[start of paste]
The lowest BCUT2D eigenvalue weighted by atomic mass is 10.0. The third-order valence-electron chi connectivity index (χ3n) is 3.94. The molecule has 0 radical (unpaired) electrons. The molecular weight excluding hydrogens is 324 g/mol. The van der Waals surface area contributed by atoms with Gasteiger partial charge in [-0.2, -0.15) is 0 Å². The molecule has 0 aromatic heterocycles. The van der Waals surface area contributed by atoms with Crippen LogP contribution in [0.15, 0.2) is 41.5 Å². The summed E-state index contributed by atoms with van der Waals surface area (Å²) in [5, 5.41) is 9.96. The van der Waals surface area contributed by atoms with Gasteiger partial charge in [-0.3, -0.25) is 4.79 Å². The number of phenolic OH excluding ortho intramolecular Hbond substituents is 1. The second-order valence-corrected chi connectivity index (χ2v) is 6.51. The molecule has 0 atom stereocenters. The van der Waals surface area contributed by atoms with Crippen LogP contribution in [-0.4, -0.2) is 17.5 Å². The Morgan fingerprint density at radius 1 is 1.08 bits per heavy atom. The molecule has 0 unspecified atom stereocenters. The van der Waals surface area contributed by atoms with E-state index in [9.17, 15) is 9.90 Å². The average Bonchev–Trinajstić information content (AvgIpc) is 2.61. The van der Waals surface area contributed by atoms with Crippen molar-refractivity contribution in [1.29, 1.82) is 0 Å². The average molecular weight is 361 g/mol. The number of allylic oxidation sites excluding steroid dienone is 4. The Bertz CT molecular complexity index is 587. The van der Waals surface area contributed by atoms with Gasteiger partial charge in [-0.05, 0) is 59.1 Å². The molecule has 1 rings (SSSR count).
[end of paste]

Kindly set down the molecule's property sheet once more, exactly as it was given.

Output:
The lowest BCUT2D eigenvalue weighted by atomic mass is 10.0. The third-order valence-electron chi connectivity index (χ3n) is 3.94. The molecule has 0 radical (unpaired) electrons. The molecular weight excluding hydrogens is 324 g/mol. The van der Waals surface area contributed by atoms with Gasteiger partial charge in [-0.2, -0.15) is 0 Å². The molecule has 0 aromatic heterocycles. The van der Waals surface area contributed by atoms with Crippen LogP contribution in [0.15, 0.2) is 41.5 Å². The summed E-state index contributed by atoms with van der Waals surface area (Å²) in [5, 5.41) is 9.96. The van der Waals surface area contributed by atoms with Gasteiger partial charge in [-0.3, -0.25) is 4.79 Å². The number of phenolic OH excluding ortho intramolecular Hbond substituents is 1. The second-order valence-corrected chi connectivity index (χ2v) is 6.51. The molecule has 0 atom stereocenters. The van der Waals surface area contributed by atoms with Crippen LogP contribution in [-0.4, -0.2) is 17.5 Å². The Morgan fingerprint density at radius 1 is 1.08 bits per heavy atom. The molecule has 0 unspecified atom stereocenters. The van der Waals surface area contributed by atoms with E-state index in [9.17, 15) is 9.90 Å². The average Bonchev–Trinajstić information content (AvgIpc) is 2.61. The van der Waals surface area contributed by atoms with Crippen molar-refractivity contribution in [1.29, 1.82) is 0 Å². The average molecular weight is 361 g/mol. The number of allylic oxidation sites excluding steroid dienone is 4. The Bertz CT molecular complexity index is 587. The van der Waals surface area contributed by atoms with Gasteiger partial charge in [-0.05, 0) is 59.1 Å². The molecule has 1 rings (SSSR count).